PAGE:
August 31, 2007

Faithfulness and obedience

In recent weeks, I've been holding the concepts of faithfulness and obedience side by side. I sense intuitively--or maybe it's that I know experimentally--that the two are different in some way, and I haven't been quite ready to explore how.

And then I came across a short post from Friendly Mama, in which Mary Linda reflects on her own inward turning to a readiness of being obedient and of service.

Here's an excerpt of a comment I left:

Obedience has been a word that has been "traveling" with me, too, of late....

Like you, I went through a subtle but important turning point in my faith journey among Friends, during which I shifted from "participating in the meeting" to "offering myself to the Spirit," making myself available to serve.

Need I say that my life as a Friend really hasn't been the same since...?!
The distinction feels important to me, so I'm going to take a whack at pulling the threads apart and see what comes of it.

It seems to me that it is a weightier matter to be obedient than it is to be faithful, though both are important within Quakerism. At first glance, I might attribute the sense of weightiness to the frequency with which these two words are used among Friends: it's almost as though the less frequent a word is used (i.e. "obedience"), the more weight is given to it.

The early query, which still is used here and there among Friends today, is "Was thee faithful, did thee yield?" It wasn't "Was thee obedient, did thee yield?"

Is there a reason why the one query exists in Quaker vernacular but not the other?

Is there an implied greater degree of difficulty, that to lay aside one's own ambition in order to be obedient is more difficult when compared to acting faithfully to an inward prompt, for example?

Does the faithful act already draw upon an unspoken or innate "alignment" between what we personally wish to pursue and what we understand God asks or instructs us to pursue? Does being obedient entail acknowledging and feeling our inner tantrum in the face of recognizing that God wants us to do the very thing we don't want to do?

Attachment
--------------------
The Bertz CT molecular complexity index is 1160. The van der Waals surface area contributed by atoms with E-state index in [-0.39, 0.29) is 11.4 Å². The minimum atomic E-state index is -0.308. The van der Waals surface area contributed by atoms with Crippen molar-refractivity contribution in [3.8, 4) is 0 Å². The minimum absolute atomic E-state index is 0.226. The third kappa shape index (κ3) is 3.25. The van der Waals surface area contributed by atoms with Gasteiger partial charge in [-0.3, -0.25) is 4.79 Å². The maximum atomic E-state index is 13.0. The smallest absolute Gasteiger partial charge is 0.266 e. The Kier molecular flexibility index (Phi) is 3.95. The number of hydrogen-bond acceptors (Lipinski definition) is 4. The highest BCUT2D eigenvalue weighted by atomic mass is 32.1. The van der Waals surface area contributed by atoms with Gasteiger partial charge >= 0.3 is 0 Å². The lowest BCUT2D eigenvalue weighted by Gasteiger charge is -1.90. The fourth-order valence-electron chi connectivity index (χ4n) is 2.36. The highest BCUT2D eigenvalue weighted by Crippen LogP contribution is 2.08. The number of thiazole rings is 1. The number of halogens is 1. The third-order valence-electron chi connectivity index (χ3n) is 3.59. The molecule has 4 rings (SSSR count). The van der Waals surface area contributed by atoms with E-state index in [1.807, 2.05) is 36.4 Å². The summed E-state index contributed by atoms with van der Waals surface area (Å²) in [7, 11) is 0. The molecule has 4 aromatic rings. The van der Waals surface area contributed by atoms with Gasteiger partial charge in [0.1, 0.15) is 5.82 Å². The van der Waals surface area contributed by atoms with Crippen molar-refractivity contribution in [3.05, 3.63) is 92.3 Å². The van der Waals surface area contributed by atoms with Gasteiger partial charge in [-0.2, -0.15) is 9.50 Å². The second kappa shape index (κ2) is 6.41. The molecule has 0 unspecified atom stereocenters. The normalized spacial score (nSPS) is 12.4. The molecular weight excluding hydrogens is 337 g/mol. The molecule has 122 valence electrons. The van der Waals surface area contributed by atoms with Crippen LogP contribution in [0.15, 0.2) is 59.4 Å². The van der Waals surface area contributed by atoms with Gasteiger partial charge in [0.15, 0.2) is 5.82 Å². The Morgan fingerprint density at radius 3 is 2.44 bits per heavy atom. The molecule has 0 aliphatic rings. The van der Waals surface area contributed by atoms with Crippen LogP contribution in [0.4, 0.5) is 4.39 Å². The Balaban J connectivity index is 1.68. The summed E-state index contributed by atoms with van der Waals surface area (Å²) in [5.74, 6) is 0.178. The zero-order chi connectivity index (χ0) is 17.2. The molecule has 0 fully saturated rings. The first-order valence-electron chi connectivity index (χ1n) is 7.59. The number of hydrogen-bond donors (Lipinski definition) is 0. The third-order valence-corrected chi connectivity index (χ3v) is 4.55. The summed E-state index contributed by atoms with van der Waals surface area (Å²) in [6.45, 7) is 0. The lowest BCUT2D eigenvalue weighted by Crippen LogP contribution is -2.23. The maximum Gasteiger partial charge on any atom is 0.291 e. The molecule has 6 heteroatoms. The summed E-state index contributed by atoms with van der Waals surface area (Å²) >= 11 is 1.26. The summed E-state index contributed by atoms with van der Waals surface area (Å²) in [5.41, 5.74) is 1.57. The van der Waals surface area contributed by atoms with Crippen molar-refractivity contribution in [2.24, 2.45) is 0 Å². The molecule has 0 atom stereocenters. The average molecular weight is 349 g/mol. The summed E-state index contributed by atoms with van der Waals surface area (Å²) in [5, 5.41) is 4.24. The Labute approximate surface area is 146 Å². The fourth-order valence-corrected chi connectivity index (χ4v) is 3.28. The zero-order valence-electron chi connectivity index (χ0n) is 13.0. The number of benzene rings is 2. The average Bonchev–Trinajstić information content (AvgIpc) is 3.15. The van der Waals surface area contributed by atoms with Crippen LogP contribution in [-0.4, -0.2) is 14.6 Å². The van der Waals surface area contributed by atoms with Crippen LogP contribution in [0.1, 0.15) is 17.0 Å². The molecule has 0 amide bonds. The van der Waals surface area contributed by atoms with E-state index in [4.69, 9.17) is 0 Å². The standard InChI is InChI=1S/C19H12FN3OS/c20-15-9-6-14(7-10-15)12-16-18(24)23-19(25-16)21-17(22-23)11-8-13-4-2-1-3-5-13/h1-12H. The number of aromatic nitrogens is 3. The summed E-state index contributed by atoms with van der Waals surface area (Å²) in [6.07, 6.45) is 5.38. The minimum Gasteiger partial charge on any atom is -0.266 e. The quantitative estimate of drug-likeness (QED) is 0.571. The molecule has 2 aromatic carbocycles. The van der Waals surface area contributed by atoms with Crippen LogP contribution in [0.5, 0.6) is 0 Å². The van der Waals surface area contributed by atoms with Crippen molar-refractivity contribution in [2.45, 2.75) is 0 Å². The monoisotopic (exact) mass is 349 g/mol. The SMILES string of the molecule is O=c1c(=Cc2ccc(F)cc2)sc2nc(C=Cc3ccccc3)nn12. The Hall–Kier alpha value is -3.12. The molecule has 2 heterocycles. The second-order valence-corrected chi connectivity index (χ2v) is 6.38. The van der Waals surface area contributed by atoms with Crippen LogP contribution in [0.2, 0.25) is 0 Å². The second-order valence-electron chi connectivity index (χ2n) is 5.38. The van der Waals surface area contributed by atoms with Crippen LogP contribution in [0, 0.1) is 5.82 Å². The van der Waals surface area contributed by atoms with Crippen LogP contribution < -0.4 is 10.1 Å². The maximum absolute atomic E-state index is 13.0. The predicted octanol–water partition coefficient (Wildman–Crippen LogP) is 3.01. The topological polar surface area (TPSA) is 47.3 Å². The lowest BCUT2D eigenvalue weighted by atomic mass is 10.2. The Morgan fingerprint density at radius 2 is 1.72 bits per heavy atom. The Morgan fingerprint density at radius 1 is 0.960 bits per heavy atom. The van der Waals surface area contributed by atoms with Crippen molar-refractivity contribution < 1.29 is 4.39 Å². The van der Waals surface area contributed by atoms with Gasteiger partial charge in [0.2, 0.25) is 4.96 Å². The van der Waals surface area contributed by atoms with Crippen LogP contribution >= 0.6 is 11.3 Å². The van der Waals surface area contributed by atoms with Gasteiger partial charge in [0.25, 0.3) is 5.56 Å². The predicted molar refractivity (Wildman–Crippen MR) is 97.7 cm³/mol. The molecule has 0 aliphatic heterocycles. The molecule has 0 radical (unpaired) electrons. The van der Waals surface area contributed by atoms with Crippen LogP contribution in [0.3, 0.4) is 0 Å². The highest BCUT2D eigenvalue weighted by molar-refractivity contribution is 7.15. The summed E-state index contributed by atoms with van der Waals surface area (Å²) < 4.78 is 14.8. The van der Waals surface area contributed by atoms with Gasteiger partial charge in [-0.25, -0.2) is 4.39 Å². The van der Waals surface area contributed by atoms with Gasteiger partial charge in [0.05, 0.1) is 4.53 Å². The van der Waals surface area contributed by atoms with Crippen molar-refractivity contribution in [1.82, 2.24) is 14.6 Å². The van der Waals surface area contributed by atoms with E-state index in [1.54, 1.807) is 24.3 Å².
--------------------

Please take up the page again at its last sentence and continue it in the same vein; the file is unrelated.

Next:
So when it is "compared" to faithfulness, does obedience point to more intense labor and wrestling before we finally yield, before our own will is broken in order that we might follow God's? Does obedience require more of us--more humility and being low in order to allow ourselves to become an instrument of the Spirit?

Of course, the questions and the answers to them are rather insignificant in the Big Picture. It is far more important that we live into being faithful and obedient servants than it is to understand why or how faithfulness and obedience differ.

But these questions have been with me, and now they are with you as well. Thanks, as always, for reading me.



Michael said...

Thank you, Liz.

Your attention to the word "obedience" offers me a very different perspective on a challenge about which I posted yesterday.

"Does being obedient entail acknowledging and feeling our inner tantrum in the face of recognizing that God wants us to do the very thing we don't want to do?"

This speaks to me in an uncomfortable yet necessary way.

Bl├ęssed Be,

Liz Opp said...

Thanks for stopping by, Michael. I am glad you thought to include the link to your own post in your comment. I appreciate what you have written there.

I suppose I could have included another section on Comfort/Discomfort, or retitled the final section "Difficulty and Discomfort," but such is life. I still have more consideration to give to the concepts of faithfulness and obedience.